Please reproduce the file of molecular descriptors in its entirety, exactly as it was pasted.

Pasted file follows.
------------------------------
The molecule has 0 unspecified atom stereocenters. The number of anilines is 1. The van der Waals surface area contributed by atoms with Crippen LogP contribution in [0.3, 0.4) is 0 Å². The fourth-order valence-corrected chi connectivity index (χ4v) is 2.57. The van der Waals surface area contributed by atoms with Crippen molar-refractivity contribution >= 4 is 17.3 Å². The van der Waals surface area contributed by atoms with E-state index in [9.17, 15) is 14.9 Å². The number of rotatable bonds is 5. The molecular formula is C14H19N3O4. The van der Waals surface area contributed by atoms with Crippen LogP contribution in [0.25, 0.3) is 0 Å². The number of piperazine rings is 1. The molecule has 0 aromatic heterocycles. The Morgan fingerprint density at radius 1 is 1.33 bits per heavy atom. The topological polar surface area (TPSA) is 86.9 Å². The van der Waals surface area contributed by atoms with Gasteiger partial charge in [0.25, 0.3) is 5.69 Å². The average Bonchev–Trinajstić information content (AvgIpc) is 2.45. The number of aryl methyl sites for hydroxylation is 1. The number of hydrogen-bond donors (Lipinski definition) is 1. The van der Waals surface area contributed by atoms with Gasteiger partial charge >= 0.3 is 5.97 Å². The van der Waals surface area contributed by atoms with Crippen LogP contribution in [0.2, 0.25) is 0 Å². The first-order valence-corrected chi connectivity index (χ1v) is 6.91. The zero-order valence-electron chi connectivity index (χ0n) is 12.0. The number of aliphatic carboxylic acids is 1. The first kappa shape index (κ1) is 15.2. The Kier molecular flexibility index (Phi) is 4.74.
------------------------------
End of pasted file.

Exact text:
The molecule has 0 unspecified atom stereocenters. The number of anilines is 1. The van der Waals surface area contributed by atoms with Crippen LogP contribution in [0.3, 0.4) is 0 Å². The fourth-order valence-corrected chi connectivity index (χ4v) is 2.57. The van der Waals surface area contributed by atoms with Crippen molar-refractivity contribution >= 4 is 17.3 Å². The van der Waals surface area contributed by atoms with E-state index in [9.17, 15) is 14.9 Å². The number of rotatable bonds is 5. The molecular formula is C14H19N3O4. The van der Waals surface area contributed by atoms with Crippen LogP contribution in [0.25, 0.3) is 0 Å². The number of piperazine rings is 1. The molecule has 0 aromatic heterocycles. The Morgan fingerprint density at radius 1 is 1.33 bits per heavy atom. The topological polar surface area (TPSA) is 86.9 Å². The van der Waals surface area contributed by atoms with Gasteiger partial charge in [0.25, 0.3) is 5.69 Å². The average Bonchev–Trinajstić information content (AvgIpc) is 2.45. The number of aryl methyl sites for hydroxylation is 1. The number of hydrogen-bond donors (Lipinski definition) is 1. The van der Waals surface area contributed by atoms with Gasteiger partial charge >= 0.3 is 5.97 Å². The van der Waals surface area contributed by atoms with Crippen LogP contribution in [0.2, 0.25) is 0 Å². The first-order valence-corrected chi connectivity index (χ1v) is 6.91. The zero-order valence-electron chi connectivity index (χ0n) is 12.0. The number of aliphatic carboxylic acids is 1. The first kappa shape index (κ1) is 15.2. The Kier molecular flexibility index (Phi) is 4.74.